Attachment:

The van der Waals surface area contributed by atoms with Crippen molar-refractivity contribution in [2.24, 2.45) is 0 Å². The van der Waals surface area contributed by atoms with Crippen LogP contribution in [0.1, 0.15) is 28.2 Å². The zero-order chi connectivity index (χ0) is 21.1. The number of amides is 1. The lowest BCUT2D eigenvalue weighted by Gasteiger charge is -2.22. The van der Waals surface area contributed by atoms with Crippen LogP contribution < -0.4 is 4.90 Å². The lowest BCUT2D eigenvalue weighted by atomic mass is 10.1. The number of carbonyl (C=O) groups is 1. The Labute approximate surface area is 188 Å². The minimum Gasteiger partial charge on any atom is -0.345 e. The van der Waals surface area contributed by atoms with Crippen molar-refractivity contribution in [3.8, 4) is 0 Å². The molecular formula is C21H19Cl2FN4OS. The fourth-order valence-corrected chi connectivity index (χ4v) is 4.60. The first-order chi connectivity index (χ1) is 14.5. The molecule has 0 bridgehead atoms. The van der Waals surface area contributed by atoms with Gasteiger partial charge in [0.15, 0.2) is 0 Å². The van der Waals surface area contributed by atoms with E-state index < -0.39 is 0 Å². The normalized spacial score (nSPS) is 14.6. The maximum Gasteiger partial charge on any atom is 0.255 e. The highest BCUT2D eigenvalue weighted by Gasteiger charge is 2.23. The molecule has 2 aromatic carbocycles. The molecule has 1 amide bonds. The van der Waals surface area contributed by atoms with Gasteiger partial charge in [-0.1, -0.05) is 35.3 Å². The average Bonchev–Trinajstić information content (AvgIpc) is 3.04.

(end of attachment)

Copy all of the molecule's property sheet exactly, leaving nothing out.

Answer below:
The van der Waals surface area contributed by atoms with Crippen molar-refractivity contribution in [2.24, 2.45) is 0 Å². The van der Waals surface area contributed by atoms with Crippen LogP contribution in [0.1, 0.15) is 28.2 Å². The zero-order chi connectivity index (χ0) is 21.1. The number of amides is 1. The lowest BCUT2D eigenvalue weighted by Gasteiger charge is -2.22. The van der Waals surface area contributed by atoms with Crippen LogP contribution < -0.4 is 4.90 Å². The lowest BCUT2D eigenvalue weighted by atomic mass is 10.1. The number of carbonyl (C=O) groups is 1. The Labute approximate surface area is 188 Å². The minimum Gasteiger partial charge on any atom is -0.345 e. The van der Waals surface area contributed by atoms with Crippen molar-refractivity contribution in [3.8, 4) is 0 Å². The molecular formula is C21H19Cl2FN4OS. The fourth-order valence-corrected chi connectivity index (χ4v) is 4.60. The first-order chi connectivity index (χ1) is 14.5. The molecule has 0 bridgehead atoms. The van der Waals surface area contributed by atoms with Gasteiger partial charge in [0.15, 0.2) is 0 Å². The van der Waals surface area contributed by atoms with E-state index < -0.39 is 0 Å². The normalized spacial score (nSPS) is 14.6. The maximum Gasteiger partial charge on any atom is 0.255 e. The highest BCUT2D eigenvalue weighted by Gasteiger charge is 2.23. The molecule has 2 aromatic carbocycles. The molecule has 1 amide bonds. The van der Waals surface area contributed by atoms with Gasteiger partial charge in [-0.1, -0.05) is 35.3 Å². The average Bonchev–Trinajstić information content (AvgIpc) is 3.04.